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Fintech Needs Regulation

Fintech Needs Regulation By Steve Viuker

Say the word regulation to someone in financial services and the cringe factor is immediate – it brings to mind reams of rules, including Dodd-Frank. Indeed, Donald Trump has proposed gutting much of the Dodd-Frank Act, but bringing back Glass-Steagall.
Regulatory oversight of fintech startups is tightening, according to a report from PwC. The report noted that 86 percent of financial services CEOs are worried about the impact of being too heavily regulated. However, Stephen Sheinbaum, founder of Bizfi, is an advocate of regulation. Sheinbaum said that fintech is a fairly young industry and should have transparency. He also points out the difference between firms that lend to business and those to consumers and how vastly different they are, as are their governing rules and regulations. Sheinbaum also sees potential for more cooperation between banks and fintech firms as banks seek a new lending client base.
But there is regulatory confusion. For customers, a loan is a loan and a payment is a payment. As Slate reported, customers of the peer-to-peer payment company Venmo have found themselves subject to lapses in data security and transparency that a bank regulator would never allow.
The Treasury Department has published research and recommendations regarding marketplace lending. The Consumer Financial Protection Bureau has discussed business practices with fintech companies, including companies’ origination fees. The Federal Trade Commission is seeking input with consumer advocates and law enforcement to weigh fintech’s implications for consumers. Said SoFi general counsel Rob Lavet, “Regulatory agencies want to ensure that consumers receive all required disclosures and that the product will not harm consumers.”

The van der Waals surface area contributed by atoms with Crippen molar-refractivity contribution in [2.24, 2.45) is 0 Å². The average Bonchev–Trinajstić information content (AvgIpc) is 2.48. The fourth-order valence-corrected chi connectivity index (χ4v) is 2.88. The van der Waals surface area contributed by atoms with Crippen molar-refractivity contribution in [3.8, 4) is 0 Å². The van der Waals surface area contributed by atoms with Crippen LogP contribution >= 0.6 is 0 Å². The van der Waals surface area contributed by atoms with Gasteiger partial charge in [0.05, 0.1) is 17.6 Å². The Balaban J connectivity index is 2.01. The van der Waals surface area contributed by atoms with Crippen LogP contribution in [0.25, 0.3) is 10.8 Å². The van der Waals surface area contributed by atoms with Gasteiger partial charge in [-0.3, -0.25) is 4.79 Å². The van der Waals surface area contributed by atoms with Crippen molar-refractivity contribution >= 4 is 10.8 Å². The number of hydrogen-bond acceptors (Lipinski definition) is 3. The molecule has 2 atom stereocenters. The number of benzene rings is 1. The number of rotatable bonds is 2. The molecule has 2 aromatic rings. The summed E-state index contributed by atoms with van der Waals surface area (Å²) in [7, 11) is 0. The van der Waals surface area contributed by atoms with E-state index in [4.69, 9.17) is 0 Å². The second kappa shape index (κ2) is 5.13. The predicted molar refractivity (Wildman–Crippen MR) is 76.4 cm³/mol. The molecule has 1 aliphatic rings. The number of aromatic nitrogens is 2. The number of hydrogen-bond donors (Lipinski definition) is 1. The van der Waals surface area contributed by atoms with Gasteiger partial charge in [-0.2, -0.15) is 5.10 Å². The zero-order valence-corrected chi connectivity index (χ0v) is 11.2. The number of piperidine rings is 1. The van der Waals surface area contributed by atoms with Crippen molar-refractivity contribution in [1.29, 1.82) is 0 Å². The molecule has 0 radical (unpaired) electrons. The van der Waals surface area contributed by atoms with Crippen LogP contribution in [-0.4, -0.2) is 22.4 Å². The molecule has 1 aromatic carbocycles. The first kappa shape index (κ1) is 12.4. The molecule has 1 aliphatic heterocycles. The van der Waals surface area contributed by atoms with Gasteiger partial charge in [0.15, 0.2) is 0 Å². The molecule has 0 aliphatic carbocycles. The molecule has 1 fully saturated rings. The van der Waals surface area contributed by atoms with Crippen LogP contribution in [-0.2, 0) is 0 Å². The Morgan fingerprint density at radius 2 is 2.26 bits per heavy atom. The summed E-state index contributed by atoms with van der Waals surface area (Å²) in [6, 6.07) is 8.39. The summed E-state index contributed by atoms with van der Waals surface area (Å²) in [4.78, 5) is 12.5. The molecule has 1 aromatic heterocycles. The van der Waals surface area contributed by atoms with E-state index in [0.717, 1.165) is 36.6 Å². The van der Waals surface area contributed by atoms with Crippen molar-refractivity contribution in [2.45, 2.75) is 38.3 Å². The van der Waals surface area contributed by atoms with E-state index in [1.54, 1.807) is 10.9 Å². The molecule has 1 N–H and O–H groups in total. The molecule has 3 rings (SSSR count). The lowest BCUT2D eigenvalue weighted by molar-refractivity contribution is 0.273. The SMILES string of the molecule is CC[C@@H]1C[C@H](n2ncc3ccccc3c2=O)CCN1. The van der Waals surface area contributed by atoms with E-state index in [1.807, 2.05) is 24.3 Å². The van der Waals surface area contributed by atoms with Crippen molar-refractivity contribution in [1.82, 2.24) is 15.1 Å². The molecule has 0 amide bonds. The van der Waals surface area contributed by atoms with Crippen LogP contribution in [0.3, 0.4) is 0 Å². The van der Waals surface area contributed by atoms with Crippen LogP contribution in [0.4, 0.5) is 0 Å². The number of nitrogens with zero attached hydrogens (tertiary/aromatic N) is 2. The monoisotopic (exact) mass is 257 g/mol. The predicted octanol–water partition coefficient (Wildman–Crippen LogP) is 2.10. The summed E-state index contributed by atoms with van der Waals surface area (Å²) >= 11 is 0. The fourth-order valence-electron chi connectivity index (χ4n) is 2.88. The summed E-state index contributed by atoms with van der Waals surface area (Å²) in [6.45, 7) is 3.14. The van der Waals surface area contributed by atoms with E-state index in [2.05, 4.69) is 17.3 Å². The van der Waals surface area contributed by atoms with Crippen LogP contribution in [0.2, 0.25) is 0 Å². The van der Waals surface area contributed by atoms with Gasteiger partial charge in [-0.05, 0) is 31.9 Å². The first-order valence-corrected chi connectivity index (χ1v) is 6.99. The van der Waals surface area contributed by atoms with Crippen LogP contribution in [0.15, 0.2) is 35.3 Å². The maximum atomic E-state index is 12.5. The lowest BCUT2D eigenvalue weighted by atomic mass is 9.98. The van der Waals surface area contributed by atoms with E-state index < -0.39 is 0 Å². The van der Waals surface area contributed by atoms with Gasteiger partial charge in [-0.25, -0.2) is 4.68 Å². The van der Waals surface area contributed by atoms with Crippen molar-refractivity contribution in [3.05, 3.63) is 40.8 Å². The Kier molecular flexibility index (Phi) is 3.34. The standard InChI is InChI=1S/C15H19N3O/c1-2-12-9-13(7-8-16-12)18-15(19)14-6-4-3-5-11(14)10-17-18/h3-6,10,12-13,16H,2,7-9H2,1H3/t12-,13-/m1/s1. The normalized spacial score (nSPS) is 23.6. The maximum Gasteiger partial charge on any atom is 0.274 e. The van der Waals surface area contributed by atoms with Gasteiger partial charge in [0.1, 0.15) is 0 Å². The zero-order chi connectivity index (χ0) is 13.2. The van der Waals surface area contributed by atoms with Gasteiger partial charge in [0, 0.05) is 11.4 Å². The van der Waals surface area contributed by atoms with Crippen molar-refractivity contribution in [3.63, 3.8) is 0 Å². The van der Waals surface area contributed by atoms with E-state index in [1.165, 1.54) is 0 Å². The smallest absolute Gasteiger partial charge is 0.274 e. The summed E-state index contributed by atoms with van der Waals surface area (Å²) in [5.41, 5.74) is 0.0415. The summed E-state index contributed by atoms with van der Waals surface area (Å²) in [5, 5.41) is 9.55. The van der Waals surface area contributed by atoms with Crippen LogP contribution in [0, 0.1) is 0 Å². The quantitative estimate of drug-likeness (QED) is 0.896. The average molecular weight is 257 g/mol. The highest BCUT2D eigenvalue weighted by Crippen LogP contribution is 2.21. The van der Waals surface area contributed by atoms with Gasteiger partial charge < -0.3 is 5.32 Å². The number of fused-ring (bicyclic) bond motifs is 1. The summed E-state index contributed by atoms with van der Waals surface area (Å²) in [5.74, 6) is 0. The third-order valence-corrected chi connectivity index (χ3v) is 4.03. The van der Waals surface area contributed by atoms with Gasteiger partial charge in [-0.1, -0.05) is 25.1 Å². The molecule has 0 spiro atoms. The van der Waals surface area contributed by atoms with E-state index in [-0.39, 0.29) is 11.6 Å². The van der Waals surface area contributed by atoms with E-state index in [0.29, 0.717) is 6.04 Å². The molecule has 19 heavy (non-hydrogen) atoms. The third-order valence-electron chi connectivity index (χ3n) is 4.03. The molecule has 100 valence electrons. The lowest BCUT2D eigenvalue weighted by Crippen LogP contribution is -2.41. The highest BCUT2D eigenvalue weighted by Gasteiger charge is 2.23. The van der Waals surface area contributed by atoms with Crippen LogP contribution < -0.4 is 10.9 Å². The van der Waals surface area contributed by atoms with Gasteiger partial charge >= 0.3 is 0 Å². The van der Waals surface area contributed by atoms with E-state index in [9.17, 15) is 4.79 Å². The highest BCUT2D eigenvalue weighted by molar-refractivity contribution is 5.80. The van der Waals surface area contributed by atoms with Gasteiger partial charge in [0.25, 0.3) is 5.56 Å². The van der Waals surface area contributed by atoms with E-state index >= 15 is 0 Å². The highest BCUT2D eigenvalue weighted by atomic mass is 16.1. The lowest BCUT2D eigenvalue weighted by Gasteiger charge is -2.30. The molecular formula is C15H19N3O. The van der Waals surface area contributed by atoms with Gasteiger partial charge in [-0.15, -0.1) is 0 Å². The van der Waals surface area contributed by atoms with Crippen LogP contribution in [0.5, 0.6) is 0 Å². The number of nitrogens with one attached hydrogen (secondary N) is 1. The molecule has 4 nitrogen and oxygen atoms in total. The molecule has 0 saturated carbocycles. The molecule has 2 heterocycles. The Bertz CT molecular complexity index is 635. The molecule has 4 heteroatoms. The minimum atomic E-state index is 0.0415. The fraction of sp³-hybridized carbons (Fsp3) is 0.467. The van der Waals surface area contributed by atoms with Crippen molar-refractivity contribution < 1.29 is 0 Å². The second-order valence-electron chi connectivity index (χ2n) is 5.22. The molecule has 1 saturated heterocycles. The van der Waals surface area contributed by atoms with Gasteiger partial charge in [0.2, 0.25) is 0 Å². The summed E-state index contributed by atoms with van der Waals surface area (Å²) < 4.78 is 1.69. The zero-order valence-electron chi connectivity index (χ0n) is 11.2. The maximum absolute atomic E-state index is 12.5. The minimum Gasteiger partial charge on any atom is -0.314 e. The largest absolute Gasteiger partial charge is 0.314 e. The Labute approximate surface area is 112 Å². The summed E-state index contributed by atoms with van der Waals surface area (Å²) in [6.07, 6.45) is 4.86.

Adding to the mix is the fact that investor interest in fintech companies looks to have stagnated. After hitting an all-time high last year, the first quarter of investing in the space shows a 41 percent decline compared to the first quarter of 2015, the PwC report noted.
As fintech companies mature, some have taken to adding ex-regulators in senior roles, CNBC reported. Former FDIC chair Sheila Bair joined lender Avant’s board of directors. Last year, lender SoFi brought former Securities and Exchange Commission chairman Arthur Levitt on as an advisor. Startups are looking to bolster credibility with Beltway veterans, at a time when regulators are seeking to address a gap in regulation between large, traditional financial institutions and startups.
American Banker magazine reports some banks have created innovation labs to develop new apps and technologies. And it’s not just big banks – Eastern Bank, a nearly 200-year-old, $9.5 billion-asset mutual institution in Boston, has its own lab to incubate promising new solutions and to partner with fintech companies, for example.
Rob Nichols, president and CEO of the American Bankers Association, has said that banks are eager to work with fintech providers. He explains that some banks license person-to-person payment platforms. Other banks refer borrowers to online marketplace lenders, collaborate in originating loans or purchase completed loans.
Nichols concludes that the two industries aren’t interested in mutual destruction but are looking for regulatory certainty.

Posted on Monday, February 20, 2017 (Archive on Sunday, May 21, 2017)
Posted by Scott  Contributed by Scott


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